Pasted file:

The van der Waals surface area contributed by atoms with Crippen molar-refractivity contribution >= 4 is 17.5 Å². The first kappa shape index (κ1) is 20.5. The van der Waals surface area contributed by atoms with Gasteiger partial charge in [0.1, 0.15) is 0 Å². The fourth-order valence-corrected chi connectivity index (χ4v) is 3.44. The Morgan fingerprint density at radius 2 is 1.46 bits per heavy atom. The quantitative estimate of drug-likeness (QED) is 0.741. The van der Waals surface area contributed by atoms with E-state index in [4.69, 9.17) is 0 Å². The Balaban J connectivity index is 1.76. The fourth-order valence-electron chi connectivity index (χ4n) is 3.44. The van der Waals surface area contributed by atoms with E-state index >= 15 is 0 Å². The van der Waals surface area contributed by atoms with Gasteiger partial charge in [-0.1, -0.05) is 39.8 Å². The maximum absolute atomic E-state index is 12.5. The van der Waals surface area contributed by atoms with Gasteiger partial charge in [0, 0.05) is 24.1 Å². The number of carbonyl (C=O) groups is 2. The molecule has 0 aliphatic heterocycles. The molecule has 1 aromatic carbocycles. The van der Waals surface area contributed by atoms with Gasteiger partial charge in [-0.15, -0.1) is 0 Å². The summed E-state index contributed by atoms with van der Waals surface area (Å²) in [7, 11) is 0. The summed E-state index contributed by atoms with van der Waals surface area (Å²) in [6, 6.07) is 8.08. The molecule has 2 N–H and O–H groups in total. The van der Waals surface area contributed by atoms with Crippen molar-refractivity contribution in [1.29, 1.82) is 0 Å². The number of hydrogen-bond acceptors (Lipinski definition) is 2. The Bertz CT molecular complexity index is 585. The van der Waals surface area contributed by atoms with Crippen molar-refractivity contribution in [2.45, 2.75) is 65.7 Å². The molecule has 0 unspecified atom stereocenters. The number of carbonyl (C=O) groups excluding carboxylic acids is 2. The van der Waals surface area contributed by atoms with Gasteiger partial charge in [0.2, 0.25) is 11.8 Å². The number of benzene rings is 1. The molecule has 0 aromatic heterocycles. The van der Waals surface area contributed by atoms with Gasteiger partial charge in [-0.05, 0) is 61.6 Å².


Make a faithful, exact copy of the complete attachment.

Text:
The van der Waals surface area contributed by atoms with Crippen molar-refractivity contribution >= 4 is 17.5 Å². The first kappa shape index (κ1) is 20.5. The van der Waals surface area contributed by atoms with Gasteiger partial charge in [0.1, 0.15) is 0 Å². The fourth-order valence-corrected chi connectivity index (χ4v) is 3.44. The Morgan fingerprint density at radius 2 is 1.46 bits per heavy atom. The quantitative estimate of drug-likeness (QED) is 0.741. The van der Waals surface area contributed by atoms with E-state index in [4.69, 9.17) is 0 Å². The Balaban J connectivity index is 1.76. The fourth-order valence-electron chi connectivity index (χ4n) is 3.44. The van der Waals surface area contributed by atoms with E-state index >= 15 is 0 Å². The van der Waals surface area contributed by atoms with Gasteiger partial charge in [-0.1, -0.05) is 39.8 Å². The maximum absolute atomic E-state index is 12.5. The van der Waals surface area contributed by atoms with Gasteiger partial charge in [0, 0.05) is 24.1 Å². The number of carbonyl (C=O) groups is 2. The molecule has 0 aliphatic heterocycles. The molecule has 1 aromatic carbocycles. The van der Waals surface area contributed by atoms with Gasteiger partial charge in [-0.15, -0.1) is 0 Å². The summed E-state index contributed by atoms with van der Waals surface area (Å²) in [7, 11) is 0. The summed E-state index contributed by atoms with van der Waals surface area (Å²) in [6, 6.07) is 8.08. The molecule has 2 N–H and O–H groups in total. The van der Waals surface area contributed by atoms with Crippen molar-refractivity contribution in [1.29, 1.82) is 0 Å². The number of hydrogen-bond acceptors (Lipinski definition) is 2. The Bertz CT molecular complexity index is 585. The van der Waals surface area contributed by atoms with Crippen molar-refractivity contribution in [2.45, 2.75) is 65.7 Å². The molecule has 0 unspecified atom stereocenters. The number of carbonyl (C=O) groups excluding carboxylic acids is 2. The van der Waals surface area contributed by atoms with Gasteiger partial charge in [0.2, 0.25) is 11.8 Å². The number of benzene rings is 1. The molecule has 0 aromatic heterocycles. The van der Waals surface area contributed by atoms with Gasteiger partial charge in [-0.05, 0) is 61.6 Å².